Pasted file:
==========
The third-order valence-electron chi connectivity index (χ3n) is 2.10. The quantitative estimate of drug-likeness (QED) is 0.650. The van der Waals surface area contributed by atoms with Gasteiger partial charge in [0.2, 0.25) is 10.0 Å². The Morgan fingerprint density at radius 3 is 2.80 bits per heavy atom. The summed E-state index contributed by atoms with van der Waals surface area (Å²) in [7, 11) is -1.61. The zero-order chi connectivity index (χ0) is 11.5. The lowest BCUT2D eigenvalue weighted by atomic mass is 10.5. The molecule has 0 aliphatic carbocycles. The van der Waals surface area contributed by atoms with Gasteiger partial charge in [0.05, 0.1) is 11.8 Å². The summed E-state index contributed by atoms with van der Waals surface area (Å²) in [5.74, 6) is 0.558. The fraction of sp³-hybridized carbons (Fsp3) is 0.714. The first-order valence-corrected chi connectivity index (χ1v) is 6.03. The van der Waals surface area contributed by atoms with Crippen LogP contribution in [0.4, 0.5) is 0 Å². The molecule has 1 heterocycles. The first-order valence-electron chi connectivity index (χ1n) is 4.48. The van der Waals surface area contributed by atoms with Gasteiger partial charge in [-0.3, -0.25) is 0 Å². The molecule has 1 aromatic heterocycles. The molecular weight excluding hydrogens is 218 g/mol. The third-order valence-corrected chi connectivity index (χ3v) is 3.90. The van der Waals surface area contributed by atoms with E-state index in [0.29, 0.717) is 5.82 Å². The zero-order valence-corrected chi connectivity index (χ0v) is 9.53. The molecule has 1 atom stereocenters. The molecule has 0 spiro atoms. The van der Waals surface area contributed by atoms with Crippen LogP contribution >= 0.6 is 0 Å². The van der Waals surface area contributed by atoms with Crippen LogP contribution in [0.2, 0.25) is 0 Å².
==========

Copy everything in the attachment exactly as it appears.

The third-order valence-electron chi connectivity index (χ3n) is 2.10. The quantitative estimate of drug-likeness (QED) is 0.650. The van der Waals surface area contributed by atoms with Gasteiger partial charge in [0.2, 0.25) is 10.0 Å². The Morgan fingerprint density at radius 3 is 2.80 bits per heavy atom. The summed E-state index contributed by atoms with van der Waals surface area (Å²) in [7, 11) is -1.61. The zero-order chi connectivity index (χ0) is 11.5. The lowest BCUT2D eigenvalue weighted by atomic mass is 10.5. The molecule has 0 aliphatic carbocycles. The van der Waals surface area contributed by atoms with Gasteiger partial charge in [0.05, 0.1) is 11.8 Å². The summed E-state index contributed by atoms with van der Waals surface area (Å²) in [5.74, 6) is 0.558. The fraction of sp³-hybridized carbons (Fsp3) is 0.714. The first-order valence-corrected chi connectivity index (χ1v) is 6.03. The van der Waals surface area contributed by atoms with Crippen LogP contribution in [0.4, 0.5) is 0 Å². The molecule has 1 heterocycles. The first-order valence-electron chi connectivity index (χ1n) is 4.48. The van der Waals surface area contributed by atoms with Gasteiger partial charge in [-0.3, -0.25) is 0 Å². The molecule has 1 aromatic heterocycles. The molecular weight excluding hydrogens is 218 g/mol. The third-order valence-corrected chi connectivity index (χ3v) is 3.90. The van der Waals surface area contributed by atoms with E-state index in [0.29, 0.717) is 5.82 Å². The zero-order valence-corrected chi connectivity index (χ0v) is 9.53. The molecule has 1 atom stereocenters. The molecule has 0 spiro atoms. The van der Waals surface area contributed by atoms with Crippen LogP contribution >= 0.6 is 0 Å². The van der Waals surface area contributed by atoms with Crippen LogP contribution in [0.2, 0.25) is 0 Å².